Dotted Swiss Sorbetto – the job interview version

The truth is that I’m late onto the Sorbetto bandwagon. My preferred silhouette is drapier on the bottom, and fitted on top; Colette’s Sorbetto pattern – their summer freebie (which is awesome) is “swingy” – i.e. unfitted. Truthfully, my first thought was… Box. (honestly, it feels pretty sacrilegious to write that, only due to it being the beloved Colette. Colette seems to me to be an absolute model of how to run a small business and I’m a huge supporter, but it doesn’t mean I absolutely love all of their designs (ooh… there’s that sacrilege feeling again…)) However,  summer’s been the season of Sorbetto in the blogosphere, and it was Mena of the Sew Weekly’s 7 days of Sorbetto blogathon that got me thinking that it can be pretty cute. She also gave it some sleeves – which I was going to do, but my sweetie printed out my sleeve pattern before making sure that the test square = 4″x4″ (it didn’t). So they were too small to use. Bummer.

The impetus for this Sorbetto – which fits perfectly into my easy-sewing-August plans – was a job interview at a sewing shop that sells Colette patterns. I said in my application that I *could* sew – in case they wanted me to make up samples or something for the shop – and what better way to make the case than to make a self-stitched Colette garment to wear to the interview. My interviewer recognized it straightaway 😉 (no word yet on the job but the interview seemed to go pretty well, at least in the ‘it lasted an hour’ and not because of rounds of uncomfortable questioning way…) With short notice and a pile of term papers to grade, I only had time for Sorbetto. I also only had time to hit up the most expensive fabric shop in town for this $20/metre black dotted swiss – which I already knew they had –  rather than hunt and peck elsewhere. But let me tell you, I am becoming a convert to the posh fabrics; they sew so *easily*…

I like Sorbetto more than I thought I would, and I *love* it in the black dotted swiss… it’s one of those times where i love the fabric more all stitched up than on the bolt. I do quite like the silhouette with the embroidered linen a-line skirt I’m wearing in the photo, and it looks good with a pencil skirt too. Because I’m an hourglass shape with a larger-than-average bust, I’m always concerned that tops (or dresses) that hang down from the bust don’t give me ample waist definition, and therefore make my middle look much bigger than it is. But with a thin and drapey enough fabric, this doesn’t seem to be a problem (of course, my two other recent tops are Vogue 1247… super roomy… and Burdastyle’s also loose cut 07-2011-105).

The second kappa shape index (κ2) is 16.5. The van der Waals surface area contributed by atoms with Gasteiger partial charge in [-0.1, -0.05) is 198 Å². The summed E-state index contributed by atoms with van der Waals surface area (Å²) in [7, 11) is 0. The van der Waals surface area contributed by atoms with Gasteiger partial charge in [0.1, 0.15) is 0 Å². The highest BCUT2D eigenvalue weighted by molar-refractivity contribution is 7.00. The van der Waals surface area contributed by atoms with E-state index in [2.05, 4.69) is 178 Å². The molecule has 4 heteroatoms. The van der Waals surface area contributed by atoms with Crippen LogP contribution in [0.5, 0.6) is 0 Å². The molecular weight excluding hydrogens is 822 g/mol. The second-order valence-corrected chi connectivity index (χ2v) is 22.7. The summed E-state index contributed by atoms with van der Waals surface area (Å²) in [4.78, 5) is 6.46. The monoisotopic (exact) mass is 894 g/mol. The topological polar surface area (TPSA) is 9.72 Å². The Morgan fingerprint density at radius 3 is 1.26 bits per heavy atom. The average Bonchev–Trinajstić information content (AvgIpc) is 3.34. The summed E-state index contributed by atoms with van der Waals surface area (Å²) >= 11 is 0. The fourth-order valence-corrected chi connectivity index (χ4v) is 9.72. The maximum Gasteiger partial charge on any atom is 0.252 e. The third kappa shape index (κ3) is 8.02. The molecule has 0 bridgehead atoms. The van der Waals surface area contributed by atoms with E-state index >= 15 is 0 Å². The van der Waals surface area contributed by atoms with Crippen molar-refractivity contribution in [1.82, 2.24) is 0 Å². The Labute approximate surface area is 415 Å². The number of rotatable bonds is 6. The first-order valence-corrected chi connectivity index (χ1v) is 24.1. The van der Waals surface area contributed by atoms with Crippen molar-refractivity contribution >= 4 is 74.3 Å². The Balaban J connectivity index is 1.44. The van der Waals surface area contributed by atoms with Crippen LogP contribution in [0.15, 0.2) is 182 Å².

Here, you can see how it just hangs down from the bust. It’s fine in a super light fabric, but in anything with any body to it… ugh.

And for the backview. I probably could do a swayback alteration, but… I’m just not that fussed about swayback. At least not in a little top.Well no, I’m just not that fussed about swayback period. And apologies for the wrinkles. These were completely pressed/steamed out for interview!

Construction notes

I didn’t have time to muslin my Sorbetto up, which I would normally do before cutting into $20/metre fabric! I just dove right in and cut a straight 6. I didn’t make any construction changes, other than making french seams throughout.

*Given that the fabric was more $$ than I was expecting (I thought their dotted swiss was around $15/metre… my mistake), I only bought 1.25 metres rather than the recommended 1.5 yards. At least in the smaller sizes – and possibly in the larger sizes too – you do not need 1.5 yards. I used < 1 metre. And that’s after making my own bias tape (granted, that takes a 10″x10″ square). I’m cool with scraps, but not so cool with tossing a 7-8$ scrap quite unnecessarily into my scrapbin.

It took less fabric because I changed up the layout; both front and back are cut on the fold. Colette has you simply match the selvages up to make the fold; I had my selvages meet in the middle, which gives you two folds on either side. Such a fabric saver!

Love the exposed bias binding! I made my own bias tape (self-fabric), following their online continuing bias tape tutorial. It took three tries to get it right, but now I’ve got it – and am super keen to make more… much more! It took me about an hour to run the tape through the bias tape maker and press it into place.

What I’ll change for next time

As others have noted, the bust darts are crazy high. I need to lower those by about an inch.

Also as others have noted, it’s a short little top. I’m happy with the length since I’m wearing it with this particular skirt, but I might make other versions an inch or two longer.

Because this pattern can go very box very fast, I’d consider cutting/sewing it on the bias if not a directional fabric (like my swiss dot).

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